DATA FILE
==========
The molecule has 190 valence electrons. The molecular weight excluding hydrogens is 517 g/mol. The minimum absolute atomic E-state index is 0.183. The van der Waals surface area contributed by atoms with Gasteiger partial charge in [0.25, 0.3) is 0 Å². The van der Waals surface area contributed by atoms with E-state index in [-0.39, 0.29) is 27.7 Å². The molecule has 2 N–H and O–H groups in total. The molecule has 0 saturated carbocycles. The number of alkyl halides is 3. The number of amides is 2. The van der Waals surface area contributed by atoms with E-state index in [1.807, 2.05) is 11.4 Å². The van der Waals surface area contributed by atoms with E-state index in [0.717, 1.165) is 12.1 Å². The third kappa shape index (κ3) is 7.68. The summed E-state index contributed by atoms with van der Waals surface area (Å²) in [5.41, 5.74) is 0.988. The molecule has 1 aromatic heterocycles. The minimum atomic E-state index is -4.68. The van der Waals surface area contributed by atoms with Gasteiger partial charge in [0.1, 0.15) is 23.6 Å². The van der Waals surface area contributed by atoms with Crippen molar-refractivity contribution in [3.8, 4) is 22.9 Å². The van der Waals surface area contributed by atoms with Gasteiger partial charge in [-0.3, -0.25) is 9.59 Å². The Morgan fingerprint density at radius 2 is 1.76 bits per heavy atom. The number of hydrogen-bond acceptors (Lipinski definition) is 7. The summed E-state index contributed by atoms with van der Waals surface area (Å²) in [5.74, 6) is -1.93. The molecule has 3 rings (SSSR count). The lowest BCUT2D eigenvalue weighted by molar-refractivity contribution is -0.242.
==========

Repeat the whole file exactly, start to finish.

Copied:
The molecule has 190 valence electrons. The molecular weight excluding hydrogens is 517 g/mol. The minimum absolute atomic E-state index is 0.183. The van der Waals surface area contributed by atoms with Gasteiger partial charge in [0.25, 0.3) is 0 Å². The van der Waals surface area contributed by atoms with E-state index in [-0.39, 0.29) is 27.7 Å². The molecule has 2 N–H and O–H groups in total. The molecule has 0 saturated carbocycles. The number of alkyl halides is 3. The number of amides is 2. The van der Waals surface area contributed by atoms with E-state index in [1.807, 2.05) is 11.4 Å². The van der Waals surface area contributed by atoms with E-state index in [0.717, 1.165) is 12.1 Å². The third kappa shape index (κ3) is 7.68. The summed E-state index contributed by atoms with van der Waals surface area (Å²) in [5.41, 5.74) is 0.988. The molecule has 1 aromatic heterocycles. The minimum atomic E-state index is -4.68. The van der Waals surface area contributed by atoms with Gasteiger partial charge in [0.1, 0.15) is 23.6 Å². The van der Waals surface area contributed by atoms with Crippen molar-refractivity contribution in [3.8, 4) is 22.9 Å². The van der Waals surface area contributed by atoms with Gasteiger partial charge in [-0.3, -0.25) is 9.59 Å². The Morgan fingerprint density at radius 2 is 1.76 bits per heavy atom. The number of hydrogen-bond acceptors (Lipinski definition) is 7. The summed E-state index contributed by atoms with van der Waals surface area (Å²) in [5.74, 6) is -1.93. The molecule has 3 rings (SSSR count). The lowest BCUT2D eigenvalue weighted by molar-refractivity contribution is -0.242.